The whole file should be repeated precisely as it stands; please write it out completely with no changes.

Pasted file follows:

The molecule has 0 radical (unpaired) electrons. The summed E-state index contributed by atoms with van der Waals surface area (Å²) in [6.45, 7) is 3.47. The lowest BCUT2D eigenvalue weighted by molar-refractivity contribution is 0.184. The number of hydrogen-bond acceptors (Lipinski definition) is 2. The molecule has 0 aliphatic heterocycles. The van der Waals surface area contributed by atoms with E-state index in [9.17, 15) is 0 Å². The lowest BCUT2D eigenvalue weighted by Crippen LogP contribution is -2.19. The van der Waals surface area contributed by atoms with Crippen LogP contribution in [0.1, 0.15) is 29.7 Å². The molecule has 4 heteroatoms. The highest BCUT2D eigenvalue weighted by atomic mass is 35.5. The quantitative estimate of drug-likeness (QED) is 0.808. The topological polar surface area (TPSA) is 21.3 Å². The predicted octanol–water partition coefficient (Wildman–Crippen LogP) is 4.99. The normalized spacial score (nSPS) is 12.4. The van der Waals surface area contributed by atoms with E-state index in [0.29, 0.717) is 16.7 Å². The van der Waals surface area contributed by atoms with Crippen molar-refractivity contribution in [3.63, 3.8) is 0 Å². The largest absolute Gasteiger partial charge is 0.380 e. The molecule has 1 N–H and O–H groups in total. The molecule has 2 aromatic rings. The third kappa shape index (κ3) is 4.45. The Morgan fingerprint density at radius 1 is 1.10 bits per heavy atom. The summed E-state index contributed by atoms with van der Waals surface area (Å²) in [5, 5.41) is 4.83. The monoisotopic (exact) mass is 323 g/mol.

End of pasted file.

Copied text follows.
The molecule has 0 radical (unpaired) electrons. The summed E-state index contributed by atoms with van der Waals surface area (Å²) in [6.45, 7) is 3.47. The lowest BCUT2D eigenvalue weighted by molar-refractivity contribution is 0.184. The number of hydrogen-bond acceptors (Lipinski definition) is 2. The molecule has 0 aliphatic heterocycles. The van der Waals surface area contributed by atoms with E-state index in [9.17, 15) is 0 Å². The lowest BCUT2D eigenvalue weighted by Crippen LogP contribution is -2.19. The van der Waals surface area contributed by atoms with Crippen LogP contribution in [0.1, 0.15) is 29.7 Å². The molecule has 4 heteroatoms. The highest BCUT2D eigenvalue weighted by atomic mass is 35.5. The quantitative estimate of drug-likeness (QED) is 0.808. The topological polar surface area (TPSA) is 21.3 Å². The predicted octanol–water partition coefficient (Wildman–Crippen LogP) is 4.99. The normalized spacial score (nSPS) is 12.4. The van der Waals surface area contributed by atoms with E-state index in [0.29, 0.717) is 16.7 Å². The van der Waals surface area contributed by atoms with Crippen molar-refractivity contribution in [3.63, 3.8) is 0 Å². The largest absolute Gasteiger partial charge is 0.380 e. The molecule has 1 N–H and O–H groups in total. The molecule has 2 aromatic rings. The third kappa shape index (κ3) is 4.45. The Morgan fingerprint density at radius 1 is 1.10 bits per heavy atom. The summed E-state index contributed by atoms with van der Waals surface area (Å²) in [5, 5.41) is 4.83. The monoisotopic (exact) mass is 323 g/mol.